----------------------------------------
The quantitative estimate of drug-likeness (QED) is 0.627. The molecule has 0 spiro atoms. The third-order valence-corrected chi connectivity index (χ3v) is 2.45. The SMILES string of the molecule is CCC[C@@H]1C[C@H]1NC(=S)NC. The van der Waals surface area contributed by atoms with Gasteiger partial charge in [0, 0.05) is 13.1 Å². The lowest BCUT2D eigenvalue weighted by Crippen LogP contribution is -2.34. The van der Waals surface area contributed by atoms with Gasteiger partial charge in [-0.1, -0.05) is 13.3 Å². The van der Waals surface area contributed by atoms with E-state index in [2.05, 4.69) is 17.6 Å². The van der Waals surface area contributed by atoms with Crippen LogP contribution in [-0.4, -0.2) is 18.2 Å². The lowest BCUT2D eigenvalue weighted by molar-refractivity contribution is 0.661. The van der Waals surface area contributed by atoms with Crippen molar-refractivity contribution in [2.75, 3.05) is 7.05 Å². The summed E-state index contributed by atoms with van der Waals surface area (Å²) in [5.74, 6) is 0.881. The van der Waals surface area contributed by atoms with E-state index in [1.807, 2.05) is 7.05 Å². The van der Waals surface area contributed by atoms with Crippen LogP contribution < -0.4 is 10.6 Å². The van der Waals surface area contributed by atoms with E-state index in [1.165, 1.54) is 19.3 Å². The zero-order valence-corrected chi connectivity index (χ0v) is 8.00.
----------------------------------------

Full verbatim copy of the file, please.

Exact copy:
The quantitative estimate of drug-likeness (QED) is 0.627. The molecule has 0 spiro atoms. The third-order valence-corrected chi connectivity index (χ3v) is 2.45. The SMILES string of the molecule is CCC[C@@H]1C[C@H]1NC(=S)NC. The van der Waals surface area contributed by atoms with Gasteiger partial charge in [0, 0.05) is 13.1 Å². The lowest BCUT2D eigenvalue weighted by Crippen LogP contribution is -2.34. The van der Waals surface area contributed by atoms with Gasteiger partial charge in [-0.1, -0.05) is 13.3 Å². The van der Waals surface area contributed by atoms with E-state index in [2.05, 4.69) is 17.6 Å². The van der Waals surface area contributed by atoms with Crippen LogP contribution in [-0.4, -0.2) is 18.2 Å². The lowest BCUT2D eigenvalue weighted by molar-refractivity contribution is 0.661. The van der Waals surface area contributed by atoms with Crippen molar-refractivity contribution in [2.75, 3.05) is 7.05 Å². The summed E-state index contributed by atoms with van der Waals surface area (Å²) in [5.74, 6) is 0.881. The van der Waals surface area contributed by atoms with E-state index in [1.807, 2.05) is 7.05 Å². The van der Waals surface area contributed by atoms with Crippen LogP contribution < -0.4 is 10.6 Å². The van der Waals surface area contributed by atoms with E-state index in [1.165, 1.54) is 19.3 Å². The zero-order valence-corrected chi connectivity index (χ0v) is 8.00.